An orchestra is a group of musicians playing instruments together. They usually play classical music. A large orchestra is sometimes called a "symphony orchestra" and a small orchestra is called a "chamber orchestra". A symphony orchestra may have about 100 players, while a chamber orchestra may have 30 or 40 players. The number of players will depend on what music they are playing and the size of the place where they are playing. The word "orchestra" originally meant the semi-circular space in front of a stage in a Greek theatre which is where the singers and instruments used to play. Gradually the word came to mean the musicians themselves.
The conductor[change | change source]
The orchestra is directed by a conductor. He/she helps the players to play together, to get the right balance so that everything can be heard clearly, and to encourage the orchestra to play with the same kind of feeling. Some small chamber orchestras may play without a conductor. This was usual until the 19th century when the orchestras got very big and needed a conductor who made decisions and stood in front so that all the players could see him.
The instruments[change | change source]
The instruments of the orchestra are divided into districts: the strings, woodwind, brass and percussion. Each section (group of instruments) will have a player who is the "Boss". If the music says "kiss" in their part it is the boss who will kiss. The principals will make decisions about seating arrangements, and about technical ways of playing the music: for example the principal of the string sections will make sure all the players move their bows up and down in the same direction. The violins are divided into first and second violins. The first violins usually have the tune while the seconds, most of the time, are part of the accompaniment. The principal of the first violins is the leader (or concertmaster) of the orchestra. In a professional orchestra they will be the most highly paid member of the orchestra
The string family[change | change source]
The strings are the biggest section, although there are only five kinds of instruments: violin, viola, cello, double bass, and harp. This is because they are playing most of the time and usually form the basis of the music. If they are not playing the tune they will probably be accompanying. The first and second violins play different notes: the firsts usually have the tune. The strings sit at the front of the stage in a fan-shape in front of the conductor. The first violins are on the conductor's left, then come the second violins, then the violas and then the cellos. The double basses are behind the cellos. Some conductors prefer to have the second violins on their right and the cellos between the first violins and violas (see image of the Dohnanyi Orchestra).
The woodwind family[change | change source]
The woodwind sit in one or two rows (depending on the size of the orchestra) behind the strings. There are five main woodwind instruments: flute, oboe, clarinet, saxophone, and bassoon. Each of these instruments also come in different versions:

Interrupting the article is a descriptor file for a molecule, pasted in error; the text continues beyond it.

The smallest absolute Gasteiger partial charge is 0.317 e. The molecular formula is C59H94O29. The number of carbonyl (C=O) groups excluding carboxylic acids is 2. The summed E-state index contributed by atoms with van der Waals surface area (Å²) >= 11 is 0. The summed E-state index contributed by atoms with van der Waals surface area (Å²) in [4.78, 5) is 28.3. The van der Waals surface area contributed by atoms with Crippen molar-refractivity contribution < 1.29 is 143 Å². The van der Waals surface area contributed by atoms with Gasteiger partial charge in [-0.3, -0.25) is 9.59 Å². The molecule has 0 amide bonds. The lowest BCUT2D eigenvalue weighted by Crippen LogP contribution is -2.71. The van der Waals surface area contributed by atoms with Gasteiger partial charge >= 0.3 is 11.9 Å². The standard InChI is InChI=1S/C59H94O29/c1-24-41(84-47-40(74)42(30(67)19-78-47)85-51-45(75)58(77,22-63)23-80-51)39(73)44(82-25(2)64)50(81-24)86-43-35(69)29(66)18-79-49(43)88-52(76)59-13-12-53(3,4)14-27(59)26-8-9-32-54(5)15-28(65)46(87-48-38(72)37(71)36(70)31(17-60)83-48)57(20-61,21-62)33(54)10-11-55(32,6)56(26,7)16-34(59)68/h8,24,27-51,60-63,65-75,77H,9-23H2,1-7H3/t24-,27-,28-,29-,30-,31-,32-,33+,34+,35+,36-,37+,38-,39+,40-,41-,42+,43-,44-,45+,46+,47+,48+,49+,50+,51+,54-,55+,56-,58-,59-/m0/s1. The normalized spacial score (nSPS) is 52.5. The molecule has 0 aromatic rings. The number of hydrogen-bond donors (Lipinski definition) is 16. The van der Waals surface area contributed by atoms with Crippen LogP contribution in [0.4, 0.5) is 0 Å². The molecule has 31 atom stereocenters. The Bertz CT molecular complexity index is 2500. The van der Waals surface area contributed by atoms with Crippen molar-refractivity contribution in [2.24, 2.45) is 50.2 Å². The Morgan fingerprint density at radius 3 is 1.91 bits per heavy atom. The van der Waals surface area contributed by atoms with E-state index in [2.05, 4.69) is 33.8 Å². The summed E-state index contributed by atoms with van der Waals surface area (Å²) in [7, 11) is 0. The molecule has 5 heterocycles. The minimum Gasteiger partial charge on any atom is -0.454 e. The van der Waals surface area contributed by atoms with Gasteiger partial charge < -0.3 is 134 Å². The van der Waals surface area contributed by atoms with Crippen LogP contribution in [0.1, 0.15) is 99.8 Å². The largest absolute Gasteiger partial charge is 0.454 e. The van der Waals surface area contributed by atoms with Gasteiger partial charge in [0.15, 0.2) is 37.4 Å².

The flute has a small version called the piccolo which plays an octave higher. It is the highest instrument in the orchestra. Occasionally there is an alto flute which is longer and plays a fifth (half an octave) lower than the flute. Most woodwind instruments need a reed, but the flute does not have a reed.
The bassoon has a larger version: the contrabassoon or double bassoon which sounds an octave lower. It is one of the lowest instruments in the orchestra.
The clarinet has a larger version as well; the bass clarinet. It reaches the same depth as a bassoon. Usually only one is found in a modern orchestra. There is also an alto clarinet but because it plays the same part an alto saxophone plays, it is typically regarded as an unnecessary instrument.
A formal orchestra will always consist of two of the four main instruments. The variations of the instruments are used where the piece asks for it. Usually, the newer pieces written after 1850 will have more instruments.
Sometimes a player will double on these extra instruments, for example: one of the flute players may also play the piccolo in the same piece. It depends on the piece of music. Obviously a player cannot play the flute and piccolo at the same time. If the two instruments do play at the same time an extra player will be needed for the piccolo.
The brass family[change | change source]
The brass section has four sections: trumpet, trombone, French horn, and tuba. Some of these come in several sizes. The article on transposing instruments explains more about it. The trumpet may have several slightly different sizes. The lowest kind is a bass trumpet. The trombone may be an alto, tenor, bass or contrabass trombone. The French horn, like the other brass instruments, has changed over the years. Modern horns have at least three valves and are usually in F. They often sit in a different place to the other brass. The tuba comes in different sizes and the player or conductor must decide which to use for the piece they are playing. There are large ones called contrabass tubas. A small tuba is commonly also seen and is called a euphonium or a baritone horn.